JPMorgan Slashes U.S. Yield Forecasts on Trade-War Shock
(Bloomberg) -- JPMorgan Chase & Co. slashed its targets for U.S. Treasury yields, anticipating that the pressures of the trade war will hobble American economic growth and force the Federal Reserve to cut interest rates.
“The latest developments this week are likely to have lasting damaging effects on business confidence,” JPMorgan analysts led by Matthew Jozoff and Alex Roever in New York wrote in a note following President Donald Trump’s move to impose tariffs on Mexico. “Growth concerns are unlikely to dissipate over the near term, and could in fact build further.”
- JPMorgan sees 10-year Treasury yields at 1.75% at year-end, compared with 2.45% previously and 2.08% on Monday in London trading. The forecast for March is 1.65%
- The bank sees two-year yields at 1.40% in December and 1.30% in March
- The Fed is seen cutting the policy rate by a quarter point in September and December
- U.S. GDP growth projected at 1% for second quarter, 1.5% in third quarter
The projections are a contrast with JPMorgan Chief Executive Officer Jamie Dimon’s warning last month that yields were already “extraordinarily low” on an historical basis, and that 4% wouldn’t be a bad number. His comments pre-dated the latest trade-war developments.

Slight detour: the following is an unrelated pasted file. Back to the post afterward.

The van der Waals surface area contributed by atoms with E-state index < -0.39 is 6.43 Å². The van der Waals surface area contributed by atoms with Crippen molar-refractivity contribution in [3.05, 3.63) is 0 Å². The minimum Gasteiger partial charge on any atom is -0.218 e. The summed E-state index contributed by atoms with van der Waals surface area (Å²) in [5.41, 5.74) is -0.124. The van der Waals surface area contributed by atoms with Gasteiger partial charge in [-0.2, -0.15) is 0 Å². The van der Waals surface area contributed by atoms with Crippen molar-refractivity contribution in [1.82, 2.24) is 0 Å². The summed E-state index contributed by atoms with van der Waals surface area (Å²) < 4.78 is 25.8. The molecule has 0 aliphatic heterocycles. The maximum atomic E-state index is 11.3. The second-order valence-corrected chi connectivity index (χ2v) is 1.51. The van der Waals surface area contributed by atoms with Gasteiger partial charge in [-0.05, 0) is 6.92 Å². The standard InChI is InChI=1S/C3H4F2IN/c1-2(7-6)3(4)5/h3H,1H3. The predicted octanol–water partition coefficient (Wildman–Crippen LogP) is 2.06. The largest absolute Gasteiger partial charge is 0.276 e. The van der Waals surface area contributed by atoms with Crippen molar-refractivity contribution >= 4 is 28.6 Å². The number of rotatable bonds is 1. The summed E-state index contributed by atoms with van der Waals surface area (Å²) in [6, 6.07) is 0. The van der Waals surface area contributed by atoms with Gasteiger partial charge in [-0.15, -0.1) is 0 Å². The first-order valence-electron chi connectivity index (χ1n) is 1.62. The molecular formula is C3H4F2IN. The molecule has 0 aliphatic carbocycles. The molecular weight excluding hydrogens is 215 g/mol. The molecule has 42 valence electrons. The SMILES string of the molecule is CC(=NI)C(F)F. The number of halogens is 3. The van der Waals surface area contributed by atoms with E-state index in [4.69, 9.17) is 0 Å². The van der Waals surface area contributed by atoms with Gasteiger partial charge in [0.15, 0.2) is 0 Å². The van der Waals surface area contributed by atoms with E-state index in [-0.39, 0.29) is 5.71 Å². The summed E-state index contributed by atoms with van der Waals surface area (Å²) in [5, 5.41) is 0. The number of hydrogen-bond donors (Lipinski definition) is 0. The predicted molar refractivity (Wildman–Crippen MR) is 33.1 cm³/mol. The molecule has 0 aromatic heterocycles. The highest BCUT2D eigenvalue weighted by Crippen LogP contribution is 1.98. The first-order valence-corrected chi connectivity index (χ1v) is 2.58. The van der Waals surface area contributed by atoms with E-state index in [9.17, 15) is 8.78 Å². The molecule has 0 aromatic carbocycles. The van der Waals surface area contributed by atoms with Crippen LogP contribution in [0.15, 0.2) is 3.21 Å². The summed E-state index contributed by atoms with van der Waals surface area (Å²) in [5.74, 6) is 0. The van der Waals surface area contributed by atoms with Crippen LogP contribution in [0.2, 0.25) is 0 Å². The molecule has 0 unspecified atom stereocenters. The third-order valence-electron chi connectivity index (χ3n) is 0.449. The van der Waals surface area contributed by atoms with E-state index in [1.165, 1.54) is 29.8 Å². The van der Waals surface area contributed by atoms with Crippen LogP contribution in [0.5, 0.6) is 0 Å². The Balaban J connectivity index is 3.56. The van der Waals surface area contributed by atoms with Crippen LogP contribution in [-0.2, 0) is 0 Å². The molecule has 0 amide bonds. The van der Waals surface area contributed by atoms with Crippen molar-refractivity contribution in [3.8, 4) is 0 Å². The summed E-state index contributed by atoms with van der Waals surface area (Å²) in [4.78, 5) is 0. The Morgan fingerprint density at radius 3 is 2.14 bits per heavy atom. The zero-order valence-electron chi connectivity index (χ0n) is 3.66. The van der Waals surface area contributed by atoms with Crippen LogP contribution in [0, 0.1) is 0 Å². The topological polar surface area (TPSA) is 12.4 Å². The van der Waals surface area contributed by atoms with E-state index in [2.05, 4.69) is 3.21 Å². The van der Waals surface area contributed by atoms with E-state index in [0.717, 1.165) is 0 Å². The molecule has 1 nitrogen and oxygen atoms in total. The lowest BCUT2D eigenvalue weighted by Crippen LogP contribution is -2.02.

It’s also a contrast with Goldman Sachs Group Inc., where analysts still see 10-year yields at 2.80% at year-end. While “the dam broke on Friday in the wake of the Mexico” announcement, with forecasters rushing to project Fed rate cuts in the second half of 2019, Goldman economists including Jan Hatzius held fast, they wrote in a note to clients Sunday.
Goldman highlighted potential Fed concern about “the longer-term credibility and political independence of the institution” given Trump’s pressure on the central bank to ease policy.
Natwest Markets economists were in line with JPMorgan, now projecting rate cuts in September and October. “Cheap insurance” to keep the U.S. expansion going, Natwest’s Michelle Girard and Kevin Cummins wrote Friday. Natwest sees 10-year yields dropping to 1.85% by year-end.
At Morgan Stanley, the cross-asset strategy team’s model has flipped to “downturn” from “expansion” for the first time since 2007, and the bank’s economists have warned about the risk of a global recession if the trade war worsens. The strategy group, including New York-based Serena Tang, reiterated its overweight recommendations for Treasuries and cash.
Despite their new forecasts, JPMorgan’s strategists warned against jumping on the current Treasuries rally, saying that they maintain a neutral call for duration. “We are hesitant to initiate longs given the pace of the rally over the last two weeks and the substantial uncertainty that remains around the path forward for trade policy.”
For their part, JPMorgan equity strategists led by Mislav Matejka still see the potential for gains in global stocks before the next American recession, bolstered by policy support and, in the U.S., buybacks.
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